With Ghaggar in spate, farmers in Haryana’s Sirsa on night vigil to guard embankments
With the Ghaggar in spate in neighbouring Punjab, wary farmers in Haryana’s Sirsa district whose agricultural land is located near the river have started ‘thikri pehra’ or night vigil to safeguard the embankments from any possible breach and stop the water from entering their fields.
Those keeping a watch on the flow of the river carry soil in their tractors and dump it on the embankments to strengthen them besides keeping sandbags ready to deal with any urgent situation.
Nearly 4,650 cusecs water was recorded in the river at Otto near Rania town.
In 2010, the river played havoc in the district, submerging more than 32,000 acres of agriculture land. Bani village was the worst-hit. In the past, the district witnessed flood-like situation in 1988, 1993 and 1995.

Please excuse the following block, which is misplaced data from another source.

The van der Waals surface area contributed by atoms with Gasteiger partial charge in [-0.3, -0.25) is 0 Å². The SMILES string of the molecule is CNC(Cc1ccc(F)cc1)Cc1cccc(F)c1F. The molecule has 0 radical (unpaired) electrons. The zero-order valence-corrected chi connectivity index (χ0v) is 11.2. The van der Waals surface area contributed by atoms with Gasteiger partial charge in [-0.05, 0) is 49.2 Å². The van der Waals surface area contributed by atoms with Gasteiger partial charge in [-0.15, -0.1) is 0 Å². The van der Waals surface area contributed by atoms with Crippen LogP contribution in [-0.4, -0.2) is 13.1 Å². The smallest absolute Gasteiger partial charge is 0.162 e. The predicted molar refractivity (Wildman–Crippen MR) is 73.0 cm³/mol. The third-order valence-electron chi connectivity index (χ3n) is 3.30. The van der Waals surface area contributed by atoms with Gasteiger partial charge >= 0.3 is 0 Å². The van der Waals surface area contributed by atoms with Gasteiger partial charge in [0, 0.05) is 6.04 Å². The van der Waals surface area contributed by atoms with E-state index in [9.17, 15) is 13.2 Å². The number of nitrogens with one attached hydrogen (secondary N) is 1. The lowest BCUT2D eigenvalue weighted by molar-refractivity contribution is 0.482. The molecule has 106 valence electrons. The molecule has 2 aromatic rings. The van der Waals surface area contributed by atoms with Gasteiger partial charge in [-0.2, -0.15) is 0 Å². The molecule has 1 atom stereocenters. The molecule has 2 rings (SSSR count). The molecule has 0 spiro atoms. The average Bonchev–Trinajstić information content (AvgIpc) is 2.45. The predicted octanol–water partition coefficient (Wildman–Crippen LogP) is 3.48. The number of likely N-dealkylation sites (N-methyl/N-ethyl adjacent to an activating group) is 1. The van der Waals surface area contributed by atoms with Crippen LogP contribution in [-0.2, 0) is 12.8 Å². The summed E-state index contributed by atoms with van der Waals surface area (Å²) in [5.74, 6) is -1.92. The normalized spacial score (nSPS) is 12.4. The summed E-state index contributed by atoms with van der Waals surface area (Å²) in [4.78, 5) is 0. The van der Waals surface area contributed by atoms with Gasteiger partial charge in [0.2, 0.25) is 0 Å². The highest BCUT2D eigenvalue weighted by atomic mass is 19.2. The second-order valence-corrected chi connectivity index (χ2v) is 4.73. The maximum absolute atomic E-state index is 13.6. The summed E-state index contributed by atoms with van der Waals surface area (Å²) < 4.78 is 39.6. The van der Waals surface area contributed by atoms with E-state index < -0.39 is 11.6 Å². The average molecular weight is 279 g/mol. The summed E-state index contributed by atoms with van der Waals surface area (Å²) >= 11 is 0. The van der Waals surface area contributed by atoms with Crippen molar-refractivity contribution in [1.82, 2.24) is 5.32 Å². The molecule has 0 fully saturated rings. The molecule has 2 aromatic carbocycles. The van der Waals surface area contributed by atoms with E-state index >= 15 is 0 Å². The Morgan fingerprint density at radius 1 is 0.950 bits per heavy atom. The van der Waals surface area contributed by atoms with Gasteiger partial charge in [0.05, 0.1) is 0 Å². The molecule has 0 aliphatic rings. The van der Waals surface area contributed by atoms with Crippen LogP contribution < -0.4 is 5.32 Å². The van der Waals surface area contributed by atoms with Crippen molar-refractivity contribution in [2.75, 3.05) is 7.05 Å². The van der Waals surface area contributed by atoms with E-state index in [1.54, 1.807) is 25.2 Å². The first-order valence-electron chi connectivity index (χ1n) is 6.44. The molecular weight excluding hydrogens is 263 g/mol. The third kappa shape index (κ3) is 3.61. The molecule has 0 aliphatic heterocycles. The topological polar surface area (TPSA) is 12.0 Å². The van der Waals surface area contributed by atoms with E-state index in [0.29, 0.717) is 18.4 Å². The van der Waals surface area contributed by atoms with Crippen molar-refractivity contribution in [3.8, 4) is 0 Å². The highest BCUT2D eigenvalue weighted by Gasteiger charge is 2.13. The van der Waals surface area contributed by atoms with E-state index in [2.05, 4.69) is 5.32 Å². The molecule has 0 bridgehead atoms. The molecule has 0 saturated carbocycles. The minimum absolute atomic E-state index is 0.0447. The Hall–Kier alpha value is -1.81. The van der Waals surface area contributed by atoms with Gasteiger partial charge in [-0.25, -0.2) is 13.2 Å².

Recently, the district administration had asked the farmers to keep an eye on the river’s water level and to start ‘thikri pehra’ to ensure the situation does not go out of hand in a flood-like situation.
Gurjant Singh, a farmer of Farwai Kalan village, said, “More than 100 villages are located near the river. Many farmers are totally dependent on its water for irrigation but the condition of the river embankments is bad, which could lead to a flood-like situation.”
Sandeep Kumar, a farmer of Burjkaramgarh village, said, “Almost everyone from the district is aware of the 2010 flood. The river then played havoc as water from was released into it at different places. We have urged the farmers staying near the river to strengthen its embankments to avoid any breach.”
Navdeep Singh, a farmer of Budhabana village, said, “The Ghaggar is the lifeline of farmers as those living near the river are dependent on its waters for irrigation. But the main problem is rats. During the paddy and wheat crop seasons, rats make holes on the embankments to reach the fields for feeding and breeding. These holes weaken the embankments. We have even asked the local administration for a proper solution of the problem, but they have not done anything in this regard yet.”